Why is C++ so popular?

I’ve never quite understand the attraction of C++ given its (growing) complexity and the many ways to get into trouble. Here is another reason, its verbosity. The following is a fragment of code from an open source library which will remain nameless. The purpose of this code is to read an XML file and validate using a schema.

In C++:

try
{
   xml_schema::properties props; // to store information on the XSD for validation purposes
   props.schema_location ("http://myurl.org/libX/pd/0.1", "../resources/X.xsd");

   auto_ptr myXobject ( libX::pd_0_1::X_ (Xmlfile, 0, props) );
   // [..] do something with myXobject
}
   // validation errors result in an exception being thrown
   catch (const xml_schema::exception& e)
{
   cerr << "X-ML parsing error: " << e << endl;
}

The equivalent in Java is:

MyObj obj = ObjUtil.readFromFile(Xmlfile, "../resources/X.xsd");

and the equivalent in C:

MyObj* obj = readFromFile (Xmlfile, "../resources/X.xsd", &error);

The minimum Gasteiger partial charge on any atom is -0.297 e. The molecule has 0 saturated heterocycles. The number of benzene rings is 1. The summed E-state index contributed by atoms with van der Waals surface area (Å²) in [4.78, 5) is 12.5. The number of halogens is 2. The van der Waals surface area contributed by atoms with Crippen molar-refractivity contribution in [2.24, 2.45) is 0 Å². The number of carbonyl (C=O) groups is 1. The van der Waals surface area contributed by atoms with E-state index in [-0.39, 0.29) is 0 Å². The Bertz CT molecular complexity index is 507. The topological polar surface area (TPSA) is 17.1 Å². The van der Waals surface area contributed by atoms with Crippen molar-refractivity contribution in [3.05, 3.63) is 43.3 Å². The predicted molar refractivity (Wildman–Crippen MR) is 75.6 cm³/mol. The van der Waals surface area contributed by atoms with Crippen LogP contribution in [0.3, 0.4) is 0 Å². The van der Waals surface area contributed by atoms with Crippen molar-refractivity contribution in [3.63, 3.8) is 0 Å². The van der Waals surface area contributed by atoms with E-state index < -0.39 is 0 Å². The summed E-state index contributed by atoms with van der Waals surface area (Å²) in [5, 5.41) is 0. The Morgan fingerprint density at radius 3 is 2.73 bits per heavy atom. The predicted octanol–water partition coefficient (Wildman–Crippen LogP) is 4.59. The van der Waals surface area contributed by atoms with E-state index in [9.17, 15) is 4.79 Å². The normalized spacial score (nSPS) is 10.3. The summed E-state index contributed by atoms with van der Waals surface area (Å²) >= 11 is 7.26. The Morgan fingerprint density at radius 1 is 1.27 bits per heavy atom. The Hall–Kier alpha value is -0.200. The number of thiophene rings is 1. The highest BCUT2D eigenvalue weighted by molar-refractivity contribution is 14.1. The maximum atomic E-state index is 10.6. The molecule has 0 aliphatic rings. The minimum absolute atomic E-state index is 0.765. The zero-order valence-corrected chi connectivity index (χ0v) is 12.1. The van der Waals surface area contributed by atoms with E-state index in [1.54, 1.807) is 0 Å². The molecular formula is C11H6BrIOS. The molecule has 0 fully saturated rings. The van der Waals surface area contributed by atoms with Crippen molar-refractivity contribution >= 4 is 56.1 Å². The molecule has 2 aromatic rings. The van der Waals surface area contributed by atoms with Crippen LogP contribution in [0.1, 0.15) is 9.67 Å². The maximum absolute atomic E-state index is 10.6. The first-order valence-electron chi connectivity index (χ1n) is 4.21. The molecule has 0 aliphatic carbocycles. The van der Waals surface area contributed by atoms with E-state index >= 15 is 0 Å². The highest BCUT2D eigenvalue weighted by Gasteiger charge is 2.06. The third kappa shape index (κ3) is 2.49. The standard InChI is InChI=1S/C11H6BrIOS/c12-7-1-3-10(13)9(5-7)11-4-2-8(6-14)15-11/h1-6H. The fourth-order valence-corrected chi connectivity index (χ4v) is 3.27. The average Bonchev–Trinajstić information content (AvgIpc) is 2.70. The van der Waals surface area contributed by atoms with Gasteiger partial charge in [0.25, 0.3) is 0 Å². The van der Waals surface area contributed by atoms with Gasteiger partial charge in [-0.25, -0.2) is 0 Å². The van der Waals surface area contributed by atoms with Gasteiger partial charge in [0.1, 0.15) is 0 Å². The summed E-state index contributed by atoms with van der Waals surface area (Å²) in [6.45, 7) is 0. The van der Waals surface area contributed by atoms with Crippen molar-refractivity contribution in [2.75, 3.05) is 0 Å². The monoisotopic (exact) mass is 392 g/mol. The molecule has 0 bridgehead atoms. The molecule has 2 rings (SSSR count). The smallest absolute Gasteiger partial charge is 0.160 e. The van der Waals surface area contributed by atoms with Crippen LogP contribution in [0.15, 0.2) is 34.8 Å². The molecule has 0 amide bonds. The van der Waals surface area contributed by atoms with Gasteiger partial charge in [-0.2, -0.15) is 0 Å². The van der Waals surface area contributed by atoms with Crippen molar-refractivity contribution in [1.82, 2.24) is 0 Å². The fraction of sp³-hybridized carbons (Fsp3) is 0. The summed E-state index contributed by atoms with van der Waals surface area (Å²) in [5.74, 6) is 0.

if (!error) {
   // [..] do something with obj
   free (obj);
} else
   printf ("%s", getLastError());
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2 Responses to Why is C++ so popular?

  1. hsauro says:

    You missed the point. I can see the difference, one person used 6 lines with lots of punctuation and the other one didn’t. C++ is riddled with excessive punctuation and additions in an attempt to make it relevant and modern. Granted the catch statement was unfair to include, but that still leaves three unreadable lines:

    xml_schema::properties props;
    props.schema_location (“http://myurl.org/libX/pd/0.1”, “../resources/X.xsd”);
    auto_ptr myXobject ( libX::pd_0_1::X_ (Xmlfile, 0, props) );

    If the Java one were expanded to include the innards I am still certain it would be more readable than the C++ version. I can’t see how you can claim that C++ is more readable than Java. Even the C version is easier on the eyes than the C++ version.

    As for your last comment, that didn’t really add anything useful did it.

  2. facepalm says:

    I could write an XML API for C++ that looks exactly like the Java one. What you’re comparing is APIs instead of languages.

    If you can’t see the difference then honestly I think you’re new to (or really bad at) programming (also the error handling that is skipped in Java but not in C++, etc).

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